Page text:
I do a fair bit of research when I was in university and at work, broadly in the areas of Machine Learning, Statistics, and their applications. Here are some of the works I’ve done:

Illustration of a Facebook Multicell Lift Study

Experimentation – While I work with the marketing teams at ASOS, we have to figure out how we can effectively measure and compare the incrementality of ad campaigns on Facebook. This is no ordinary A/B test due to several features unique to Facebook, necessitating new experiment designs. The paper detailing our work is published in AdKDD’18 workshop.

[Paper | Code | Slides]

Customer-centric predictive models – Together with the team, we also built a number of customer-centric models, including one that predicts the lifetime value of customers. Having such knowledge will help us to optimise our engagement with customers and hence reduce churn. This is featured in KDD’17 paper, the conference being one of the best in data science.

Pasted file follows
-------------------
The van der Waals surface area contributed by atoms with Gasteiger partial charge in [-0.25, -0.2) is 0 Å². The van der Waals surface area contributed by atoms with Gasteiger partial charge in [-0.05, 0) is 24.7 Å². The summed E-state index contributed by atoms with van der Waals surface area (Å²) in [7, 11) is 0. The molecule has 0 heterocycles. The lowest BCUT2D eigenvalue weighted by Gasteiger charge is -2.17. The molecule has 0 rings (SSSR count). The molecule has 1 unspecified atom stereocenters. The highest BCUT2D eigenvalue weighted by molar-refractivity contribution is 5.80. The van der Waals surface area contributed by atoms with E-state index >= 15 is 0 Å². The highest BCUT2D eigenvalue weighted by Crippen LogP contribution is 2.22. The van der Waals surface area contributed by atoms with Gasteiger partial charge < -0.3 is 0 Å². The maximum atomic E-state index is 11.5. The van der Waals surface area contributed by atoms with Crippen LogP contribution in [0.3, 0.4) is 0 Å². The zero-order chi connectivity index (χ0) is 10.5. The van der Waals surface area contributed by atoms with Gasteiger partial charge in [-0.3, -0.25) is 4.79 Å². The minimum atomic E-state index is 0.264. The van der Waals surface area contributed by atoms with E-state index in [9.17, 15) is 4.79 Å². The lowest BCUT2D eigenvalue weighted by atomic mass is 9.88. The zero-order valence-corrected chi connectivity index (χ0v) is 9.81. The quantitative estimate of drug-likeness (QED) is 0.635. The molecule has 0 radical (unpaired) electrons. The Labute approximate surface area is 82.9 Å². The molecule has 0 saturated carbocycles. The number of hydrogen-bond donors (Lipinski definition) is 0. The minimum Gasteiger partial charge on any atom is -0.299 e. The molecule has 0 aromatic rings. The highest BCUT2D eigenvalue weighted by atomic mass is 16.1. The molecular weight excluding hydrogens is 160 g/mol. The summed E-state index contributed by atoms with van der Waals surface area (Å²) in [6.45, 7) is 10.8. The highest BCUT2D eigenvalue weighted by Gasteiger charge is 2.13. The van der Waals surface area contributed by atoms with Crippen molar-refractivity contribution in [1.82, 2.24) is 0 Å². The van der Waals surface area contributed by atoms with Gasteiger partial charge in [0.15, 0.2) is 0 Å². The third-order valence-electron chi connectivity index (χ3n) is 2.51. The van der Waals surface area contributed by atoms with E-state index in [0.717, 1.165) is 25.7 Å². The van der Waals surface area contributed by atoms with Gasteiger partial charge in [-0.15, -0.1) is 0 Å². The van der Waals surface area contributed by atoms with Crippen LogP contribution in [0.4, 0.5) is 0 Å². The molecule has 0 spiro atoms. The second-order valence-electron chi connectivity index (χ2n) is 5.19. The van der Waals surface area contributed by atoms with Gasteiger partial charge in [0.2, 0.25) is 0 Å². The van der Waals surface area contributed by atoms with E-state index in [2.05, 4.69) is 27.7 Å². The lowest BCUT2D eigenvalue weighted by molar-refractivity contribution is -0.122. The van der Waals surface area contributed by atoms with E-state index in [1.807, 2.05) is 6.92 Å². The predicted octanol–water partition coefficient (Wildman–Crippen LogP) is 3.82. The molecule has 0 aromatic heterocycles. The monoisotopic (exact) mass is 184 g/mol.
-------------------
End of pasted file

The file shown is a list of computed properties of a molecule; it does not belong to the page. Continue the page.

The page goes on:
[Paper | Citation]

We also collaborated with Imperial to produce a model that predicts how long will it take for a user to return to the website. It is featured in an ECML PKDD’18 paper.

[Paper | Citation | Code]

Generating customer embeddings using their product views. Illustration of the change in predicted probability on successive days with unstable vs stable predictions.

Practical machine learning – On a more theoretical side, I looked at how tuning the parameters for a random forest, an established machine learning technique, could change the predictions. In particular, I am interested if successive predictions are “strong and stable” and if the training is cost-friendly enough. This results in a ECML PKDD’17 publication.

[Paper | Citation | Code | Slides]

Social network – In my Master’s thesis, I look at how social networks develop, in particular how they accommodate many overlapping communities/groups and why some of the individuals have so many connection and far more other have so little.

Awarded the best thesis of the cohort, part of the thesis – on how I sped up a popular community detection algorithm by 4.5 times – is then expanded as a ICCSW’18 paper.

[Thesis | Paper | Citation | Code]

Bipartite graph showing community affiliations.